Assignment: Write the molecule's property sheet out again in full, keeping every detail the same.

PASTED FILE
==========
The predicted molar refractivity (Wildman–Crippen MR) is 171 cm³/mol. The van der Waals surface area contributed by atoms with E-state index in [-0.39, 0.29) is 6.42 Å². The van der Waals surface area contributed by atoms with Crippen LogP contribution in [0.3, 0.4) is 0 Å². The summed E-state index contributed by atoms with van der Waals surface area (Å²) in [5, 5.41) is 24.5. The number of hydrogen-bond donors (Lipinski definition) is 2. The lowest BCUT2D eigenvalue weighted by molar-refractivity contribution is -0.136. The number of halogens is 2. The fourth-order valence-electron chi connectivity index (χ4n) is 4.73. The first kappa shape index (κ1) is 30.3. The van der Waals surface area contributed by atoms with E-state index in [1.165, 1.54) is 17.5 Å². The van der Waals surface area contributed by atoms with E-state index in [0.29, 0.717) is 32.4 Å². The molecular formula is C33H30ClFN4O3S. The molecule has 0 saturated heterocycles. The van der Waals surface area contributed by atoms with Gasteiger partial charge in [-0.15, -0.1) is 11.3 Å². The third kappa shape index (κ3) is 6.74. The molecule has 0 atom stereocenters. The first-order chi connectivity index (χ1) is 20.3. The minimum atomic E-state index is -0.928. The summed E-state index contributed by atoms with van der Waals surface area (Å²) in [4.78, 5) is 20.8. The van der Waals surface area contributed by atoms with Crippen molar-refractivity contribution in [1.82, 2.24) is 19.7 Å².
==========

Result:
The predicted molar refractivity (Wildman–Crippen MR) is 171 cm³/mol. The van der Waals surface area contributed by atoms with E-state index in [-0.39, 0.29) is 6.42 Å². The van der Waals surface area contributed by atoms with Crippen LogP contribution in [0.3, 0.4) is 0 Å². The summed E-state index contributed by atoms with van der Waals surface area (Å²) in [5, 5.41) is 24.5. The number of hydrogen-bond donors (Lipinski definition) is 2. The lowest BCUT2D eigenvalue weighted by molar-refractivity contribution is -0.136. The number of halogens is 2. The fourth-order valence-electron chi connectivity index (χ4n) is 4.73. The first kappa shape index (κ1) is 30.3. The van der Waals surface area contributed by atoms with E-state index in [1.165, 1.54) is 17.5 Å². The van der Waals surface area contributed by atoms with E-state index in [0.29, 0.717) is 32.4 Å². The molecular formula is C33H30ClFN4O3S. The molecule has 0 saturated heterocycles. The van der Waals surface area contributed by atoms with Gasteiger partial charge in [-0.15, -0.1) is 11.3 Å². The third kappa shape index (κ3) is 6.74. The molecule has 0 atom stereocenters. The first-order chi connectivity index (χ1) is 20.3. The minimum atomic E-state index is -0.928. The summed E-state index contributed by atoms with van der Waals surface area (Å²) in [4.78, 5) is 20.8. The van der Waals surface area contributed by atoms with Crippen molar-refractivity contribution in [1.82, 2.24) is 19.7 Å².